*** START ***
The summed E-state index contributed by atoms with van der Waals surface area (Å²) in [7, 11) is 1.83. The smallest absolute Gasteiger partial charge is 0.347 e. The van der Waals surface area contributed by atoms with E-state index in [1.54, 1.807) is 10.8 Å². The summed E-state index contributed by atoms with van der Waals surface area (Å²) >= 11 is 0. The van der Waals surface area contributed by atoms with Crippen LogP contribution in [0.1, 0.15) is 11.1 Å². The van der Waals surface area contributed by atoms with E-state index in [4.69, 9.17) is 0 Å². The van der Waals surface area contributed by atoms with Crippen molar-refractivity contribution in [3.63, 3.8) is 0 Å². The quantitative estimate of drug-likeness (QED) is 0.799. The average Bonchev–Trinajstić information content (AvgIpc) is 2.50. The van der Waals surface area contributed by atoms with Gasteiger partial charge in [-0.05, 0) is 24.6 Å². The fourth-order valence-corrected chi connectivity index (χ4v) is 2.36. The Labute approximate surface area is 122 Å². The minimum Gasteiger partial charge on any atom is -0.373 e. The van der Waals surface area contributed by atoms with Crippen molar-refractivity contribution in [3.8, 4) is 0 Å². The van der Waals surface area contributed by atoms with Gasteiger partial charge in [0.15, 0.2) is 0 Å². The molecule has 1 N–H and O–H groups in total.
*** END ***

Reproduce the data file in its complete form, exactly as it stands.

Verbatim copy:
The summed E-state index contributed by atoms with van der Waals surface area (Å²) in [7, 11) is 1.83. The smallest absolute Gasteiger partial charge is 0.347 e. The van der Waals surface area contributed by atoms with E-state index in [1.54, 1.807) is 10.8 Å². The summed E-state index contributed by atoms with van der Waals surface area (Å²) >= 11 is 0. The van der Waals surface area contributed by atoms with Crippen LogP contribution in [0.1, 0.15) is 11.1 Å². The van der Waals surface area contributed by atoms with E-state index in [4.69, 9.17) is 0 Å². The van der Waals surface area contributed by atoms with Crippen molar-refractivity contribution in [3.63, 3.8) is 0 Å². The quantitative estimate of drug-likeness (QED) is 0.799. The average Bonchev–Trinajstić information content (AvgIpc) is 2.50. The van der Waals surface area contributed by atoms with Gasteiger partial charge in [-0.05, 0) is 24.6 Å². The fourth-order valence-corrected chi connectivity index (χ4v) is 2.36. The Labute approximate surface area is 122 Å². The minimum Gasteiger partial charge on any atom is -0.373 e. The van der Waals surface area contributed by atoms with Crippen molar-refractivity contribution in [3.8, 4) is 0 Å². The van der Waals surface area contributed by atoms with Gasteiger partial charge in [0.15, 0.2) is 0 Å². The molecule has 1 N–H and O–H groups in total.